So you’re about to get into your car, all ready to go to work. But before you do that, you’ve got to do one final patdown. You hit all your pockets. Wallet, keys, great. But what about music? You hate what’s playing on the radio. So of course you bring your iPod. Or your iPod shuffle. Or, hell, you’ve got an iPhone, you might as well use it. Bring on your secret Journey sing-a-long sessions!
Of course, you’ve also brought your 3DS, just because there’s nothing like playing a quick round of Super Street Fighter IV 3D during your lunch break to get you back into shape. Though you guess you could play Angry Birds on your iPod touch, though seriously, you’re about as bad at that game as most people are at balancing their checkbooks. (You’re better at Infinity Blade, but honestly, that game’s basically Dragon Quest Swords: The Masked Queen and the Tower of Mirrors for iOS.) The point is you’ve got time to kill on your lunch break, and you might as well spend it playing games. Lord knows you don’t spend nearly enough time doing that.
Predictably, while you’re on your ninth jaunt through the Street Fighter tournament, a couple windows distract you on your iMac. Oh dear, it looks like that client of yours is complaining about your web designs again. He said he wanted it this way, you said that that would be dumb-looking, he got offended and tried to design his own website, and basically what you’re saying is the website looks like a Spice-flavored GameCube controller, with mismatched colors and a design that, while certainly, er, practical, looks more at home in the video game equivalent of a freak show than in Videogameland. If only Nintendo knew design like Steve Jobs knows design, you lament, sighing into your perfectly shaped Apple Computer mug. Reggie even said that Apple could hurt Nintendo more than Microsoft in the near term, what with its 44.1 million people playing games on iOS systems as compared to Nintendo’s 41 million people on DS systems. “Get with the program, Nintendo!” … is what you want to shout.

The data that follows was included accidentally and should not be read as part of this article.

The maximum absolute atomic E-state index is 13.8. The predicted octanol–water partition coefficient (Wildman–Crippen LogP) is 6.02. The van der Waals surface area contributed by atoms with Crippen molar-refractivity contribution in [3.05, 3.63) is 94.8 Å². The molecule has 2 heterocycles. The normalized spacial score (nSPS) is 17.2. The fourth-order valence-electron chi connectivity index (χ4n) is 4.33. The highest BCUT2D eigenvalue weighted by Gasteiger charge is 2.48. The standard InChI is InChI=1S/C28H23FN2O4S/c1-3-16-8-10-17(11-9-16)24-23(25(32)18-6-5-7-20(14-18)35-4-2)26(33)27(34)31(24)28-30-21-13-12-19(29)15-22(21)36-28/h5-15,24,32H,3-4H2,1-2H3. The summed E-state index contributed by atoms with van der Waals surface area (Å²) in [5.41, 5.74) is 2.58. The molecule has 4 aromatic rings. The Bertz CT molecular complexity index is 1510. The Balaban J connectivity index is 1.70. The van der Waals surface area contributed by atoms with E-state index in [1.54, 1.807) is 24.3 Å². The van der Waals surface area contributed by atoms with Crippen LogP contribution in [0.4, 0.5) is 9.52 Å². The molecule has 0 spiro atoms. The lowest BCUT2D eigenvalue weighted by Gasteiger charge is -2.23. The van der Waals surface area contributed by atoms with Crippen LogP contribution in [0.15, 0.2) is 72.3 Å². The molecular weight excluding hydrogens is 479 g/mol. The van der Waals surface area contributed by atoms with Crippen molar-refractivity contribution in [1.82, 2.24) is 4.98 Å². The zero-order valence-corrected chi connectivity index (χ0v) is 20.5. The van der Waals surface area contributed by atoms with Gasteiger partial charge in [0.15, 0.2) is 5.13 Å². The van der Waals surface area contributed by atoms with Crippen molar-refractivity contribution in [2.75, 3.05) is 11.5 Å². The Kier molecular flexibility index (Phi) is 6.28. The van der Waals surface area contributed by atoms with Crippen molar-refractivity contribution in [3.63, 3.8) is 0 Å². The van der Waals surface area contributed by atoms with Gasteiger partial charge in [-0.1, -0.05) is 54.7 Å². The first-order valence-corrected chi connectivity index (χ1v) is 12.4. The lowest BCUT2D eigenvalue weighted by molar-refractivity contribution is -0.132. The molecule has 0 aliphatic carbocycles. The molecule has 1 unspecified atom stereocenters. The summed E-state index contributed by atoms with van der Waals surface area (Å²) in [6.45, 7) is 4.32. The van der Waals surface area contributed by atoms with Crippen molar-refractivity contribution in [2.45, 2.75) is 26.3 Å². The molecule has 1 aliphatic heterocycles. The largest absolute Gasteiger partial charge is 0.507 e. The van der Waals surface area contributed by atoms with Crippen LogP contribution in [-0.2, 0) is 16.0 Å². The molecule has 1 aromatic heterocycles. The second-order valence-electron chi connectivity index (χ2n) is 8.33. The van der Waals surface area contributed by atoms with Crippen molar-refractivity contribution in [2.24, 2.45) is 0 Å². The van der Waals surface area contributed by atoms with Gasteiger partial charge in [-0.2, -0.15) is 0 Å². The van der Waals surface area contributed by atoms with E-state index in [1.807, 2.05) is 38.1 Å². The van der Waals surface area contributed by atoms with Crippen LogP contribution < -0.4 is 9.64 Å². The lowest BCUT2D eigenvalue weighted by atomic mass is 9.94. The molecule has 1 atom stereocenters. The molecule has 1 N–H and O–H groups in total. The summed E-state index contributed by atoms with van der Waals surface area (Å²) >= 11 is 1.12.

But then you think a little more. And then you remember that the Wii is white, like your iMac; it has a nifty glowing disk drive, like your old eMac; it’s motion-sensitive like your iPod touch. What’s more, it even counts people who don’t normally play video games among its captives audience. Your Wii is an Apple product, except made by Japanese people. Whodathunkit?
The parallels come at you faster and faster. Once upon a time Michael Spindler, former Apple Computer president, said he feared Nintendo the most out of all computer companies in the 1990s; now things have turned around, meaning that Apple and Nintendo are pretty much on equal ground as far as nemeses and fears go. Apple took Nintendo’s endless (sometimes draconic) drive to succeed in an arena that nobody thought they could, and now Macintosh is a name not laughed at, but respected. Nintendo, meanwhile, fell behind– until it took a leaf from Apple’s book, not necessarily designing their Wii according to the Apple aesthetic, but certainly according to the aesthetic of minimalism, simplicity, and practicality. Just as the iPad is instantly accessible as a next-generation book or newspaper, the Wii Remote is instantly accessible as a next-generation television remote– so much that Nintendo actually made a television remote replica. While there’s no evidence to say that Wii is directly inspired by Apple products, the sense and sensibility is there– and thank goodness, too, because the Wii’s certainly prettier for it.